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Hold Me Closer
glassflypaper 07/18/2019 03:00 AM CST

YA novels have been written in the form of letters, diary entries, text messages . . . and now, in a long-anticipated follow-up to John Green and David Levithan’s collaboration Will Grayson, Will Grayson, the script of a musical theater production. In Green and Levithan’s original book, the 16-year-old openly gay, bodily large and ironically named “Tiny” Cooper writes and directs a musical, which fans now have the chance to read in its entirety.

Scenes vary from the outright hilarious (the requisite pun-filled locker room scene) to the amusingly ironic (a literal parade of ex-boyfriends) to the contemplative (Tiny’s father’s struggle with—and ultimate decision to—join him for a Mother-Daughter fashion show). The text, composed predominately of rhymed verse, includes lots of allusions to other musicals, insightful advice about love (a breakup means “you must rearrange your heart / It might feel like the end of the world / but it’s the beginning of your art”) and exactly the sort of easy acceptance that characterizes David Levithan’s work (“You’re gay? / Next you’re gonna tell me the sky is blue / that you use girl shampoo / that critics don't appreciate Blink-182”).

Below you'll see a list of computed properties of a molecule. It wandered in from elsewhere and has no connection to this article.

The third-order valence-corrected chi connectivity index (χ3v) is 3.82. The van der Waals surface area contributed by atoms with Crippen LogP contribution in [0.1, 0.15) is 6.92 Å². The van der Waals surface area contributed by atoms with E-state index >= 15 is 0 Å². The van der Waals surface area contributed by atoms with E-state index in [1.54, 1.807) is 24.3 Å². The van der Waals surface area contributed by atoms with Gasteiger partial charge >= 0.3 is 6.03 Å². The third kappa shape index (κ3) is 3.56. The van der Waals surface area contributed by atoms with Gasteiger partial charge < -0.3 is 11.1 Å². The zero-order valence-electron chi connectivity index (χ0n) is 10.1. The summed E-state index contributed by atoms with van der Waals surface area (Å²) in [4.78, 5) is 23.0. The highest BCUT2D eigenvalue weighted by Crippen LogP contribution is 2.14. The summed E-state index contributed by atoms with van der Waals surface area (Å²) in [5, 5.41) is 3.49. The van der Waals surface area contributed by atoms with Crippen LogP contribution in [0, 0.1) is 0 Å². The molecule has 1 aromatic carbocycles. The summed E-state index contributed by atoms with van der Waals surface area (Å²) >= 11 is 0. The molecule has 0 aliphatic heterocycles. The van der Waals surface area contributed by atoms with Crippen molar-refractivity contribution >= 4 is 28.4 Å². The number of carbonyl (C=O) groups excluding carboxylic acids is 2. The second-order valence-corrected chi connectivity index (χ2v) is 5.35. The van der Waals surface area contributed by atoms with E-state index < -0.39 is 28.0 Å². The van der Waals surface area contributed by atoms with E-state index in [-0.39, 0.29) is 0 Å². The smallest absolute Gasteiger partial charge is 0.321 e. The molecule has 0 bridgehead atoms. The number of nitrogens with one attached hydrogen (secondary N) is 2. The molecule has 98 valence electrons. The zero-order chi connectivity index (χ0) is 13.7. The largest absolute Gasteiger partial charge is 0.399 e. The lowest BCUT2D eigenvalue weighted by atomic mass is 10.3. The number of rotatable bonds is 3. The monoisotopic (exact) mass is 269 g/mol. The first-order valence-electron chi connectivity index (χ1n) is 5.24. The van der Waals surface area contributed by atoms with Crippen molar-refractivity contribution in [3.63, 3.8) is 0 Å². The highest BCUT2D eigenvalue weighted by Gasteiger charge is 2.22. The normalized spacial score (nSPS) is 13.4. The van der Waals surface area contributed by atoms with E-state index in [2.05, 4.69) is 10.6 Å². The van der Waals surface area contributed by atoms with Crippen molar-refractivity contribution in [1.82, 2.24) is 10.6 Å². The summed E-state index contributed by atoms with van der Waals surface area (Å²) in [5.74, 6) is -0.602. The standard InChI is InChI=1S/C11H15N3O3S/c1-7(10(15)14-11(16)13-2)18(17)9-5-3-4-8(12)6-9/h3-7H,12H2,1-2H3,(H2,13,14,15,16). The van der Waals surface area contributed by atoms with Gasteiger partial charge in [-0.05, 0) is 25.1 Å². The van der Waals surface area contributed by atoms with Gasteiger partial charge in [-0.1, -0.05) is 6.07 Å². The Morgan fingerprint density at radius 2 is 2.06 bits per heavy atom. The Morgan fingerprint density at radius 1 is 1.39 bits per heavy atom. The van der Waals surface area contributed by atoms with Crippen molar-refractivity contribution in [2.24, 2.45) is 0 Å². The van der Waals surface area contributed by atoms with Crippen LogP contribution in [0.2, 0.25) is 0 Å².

Levithan has accomplished something truly special in this confection of a book. Although its format is its most obviously unique feature, what ultimately stands out is its mixture of over-the-top silliness and deep emotional honesty. Unlike in Levithan’s groundbreaking Boy Meets Boy, there’s no apologetic half-fantasy component here: Hold Me Closer demonstrates loudly and gloriously that contemporary gay-centered YA lit no longer needs such literary crutches to succeed. List Mario Games online!